Scripps-Booth

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Scripps-Booth
Industry automotive
Fate acquired by General Motors
Founded Detroit, Michigan, USA (1913 (1913))
Founder(s) James Scripps Booth
Defunct 1923 (1923)
Headquarters Detroit, Michigan, United States
Products automobiles
1916 Scripps-Booth Model C

Scripps-Booth was a United States automobile company based in Detroit, Michigan, which produced motor vehicles from 1913 through 1923.

History[edit]

A new Scripps-Booth engine described in the journal Horseless Age, 1916.

The company was founded by artist and engineer James Scripps Booth (of the Scripps publishing family), who also built the Bi-Autogo.[1] Scripps-Booth company produced vehicles intended for the luxury market. In 1916 they consolidated with the Sterling Motor Company to become the Scripps-Booth Corporation.[2] By this time Scripps-Booth had been purchased by Chevrolet whose founder William C. Durant was also the founding president of Sterling Motor Company.[3] General Motors discontinued the brand name in 1923.

Vehicles[edit]

For 1914, Scripps-Booth offered a three-passenger torpedo roadster, powered by a 103in3 (1702 cc) (2⅞×4-inch, 3½×102 mm)[4] 18 hp (13 kW) watercooled four cylinder[5] of valve-in-head design[5] (very sophisticated for the period), with Zenith carburetor and Atwater-Kent automatic spark advance.[5] It featured a 110 in (2794 mm) wheelbase and 30×3½-inch (76×8.8-cm)[5] Houk detachable wire wheels, with three speeds and (still a rarity then) shaft drive.[5] With complete electrical equipment, from Bijur[5] starter to ignition (on a separate switch from starter) to headlights to Klaxet electric horn (with a button in the steering hub, rather than a bulb)[5] to pushbutton door locks,[5] it sold for US$775,[5] compared to US$700 for the Ford Model S (new in 1909), US$650 for the high-volume Oldsmobile Runabout,[6] Ford's Model T at $550, Western's Gale Model A at US$500,[7] the Black starting as low as $375,[8] and the Success at an amazingly low US$250.[6]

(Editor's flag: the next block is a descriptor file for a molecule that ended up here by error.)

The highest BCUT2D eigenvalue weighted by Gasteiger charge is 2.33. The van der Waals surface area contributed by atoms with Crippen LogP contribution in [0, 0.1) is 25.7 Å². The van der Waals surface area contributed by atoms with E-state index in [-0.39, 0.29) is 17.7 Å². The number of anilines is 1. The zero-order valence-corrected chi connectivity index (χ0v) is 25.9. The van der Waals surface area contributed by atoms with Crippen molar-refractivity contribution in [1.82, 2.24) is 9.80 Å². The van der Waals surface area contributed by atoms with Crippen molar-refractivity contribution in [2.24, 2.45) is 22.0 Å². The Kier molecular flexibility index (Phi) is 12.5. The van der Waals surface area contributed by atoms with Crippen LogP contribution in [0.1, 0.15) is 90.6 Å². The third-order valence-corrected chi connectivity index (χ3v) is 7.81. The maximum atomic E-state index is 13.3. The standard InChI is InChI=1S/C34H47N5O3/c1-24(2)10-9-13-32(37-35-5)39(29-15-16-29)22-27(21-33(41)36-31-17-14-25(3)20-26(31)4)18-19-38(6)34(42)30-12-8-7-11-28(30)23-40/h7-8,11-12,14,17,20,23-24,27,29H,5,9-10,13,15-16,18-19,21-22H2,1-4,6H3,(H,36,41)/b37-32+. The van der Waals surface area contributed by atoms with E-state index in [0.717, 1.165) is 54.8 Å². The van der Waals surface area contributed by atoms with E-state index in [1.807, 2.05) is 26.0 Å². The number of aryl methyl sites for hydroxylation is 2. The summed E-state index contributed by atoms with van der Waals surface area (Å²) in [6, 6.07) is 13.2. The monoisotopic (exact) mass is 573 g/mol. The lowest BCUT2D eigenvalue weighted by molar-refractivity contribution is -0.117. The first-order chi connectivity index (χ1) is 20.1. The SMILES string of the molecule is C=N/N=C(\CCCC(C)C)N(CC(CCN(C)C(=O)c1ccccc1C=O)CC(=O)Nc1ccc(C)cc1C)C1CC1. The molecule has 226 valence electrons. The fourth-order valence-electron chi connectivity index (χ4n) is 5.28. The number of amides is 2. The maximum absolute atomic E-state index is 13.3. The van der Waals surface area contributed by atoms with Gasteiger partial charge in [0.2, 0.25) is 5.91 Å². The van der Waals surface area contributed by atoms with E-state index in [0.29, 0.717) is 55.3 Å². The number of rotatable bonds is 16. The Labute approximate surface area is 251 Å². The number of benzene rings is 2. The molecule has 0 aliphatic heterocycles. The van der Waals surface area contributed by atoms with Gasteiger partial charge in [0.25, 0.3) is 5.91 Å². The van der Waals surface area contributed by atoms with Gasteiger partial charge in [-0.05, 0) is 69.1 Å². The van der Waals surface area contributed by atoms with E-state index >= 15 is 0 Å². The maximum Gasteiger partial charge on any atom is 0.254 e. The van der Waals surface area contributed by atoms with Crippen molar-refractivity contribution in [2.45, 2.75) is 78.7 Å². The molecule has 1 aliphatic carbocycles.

See also[edit]

Notes[edit]

  1. ^ Clymer, Floyd. Treasury of Early American Automobiles, 1877-1925 (New York: Bonanza Books, 1950), p.115.
  2. ^ New York Times, August 9, 1916
  3. ^ Chevrolet U.S. and Canadian Production Figures 1912-1931, Kaufmann/Hayward 2002
  4. ^ Clymer, Floyd. Treasury of Early American Automobiles, 1877-1925 (New York: Bonanza Books, 1950), p.149.
  5. ^ a b c d e f g h i Clymer, p.149.
  6. ^ a b Clymer, p.32.
  7. ^ Clymer, p.51.
  8. ^ Clymer, p.61.

References[edit]

External links[edit]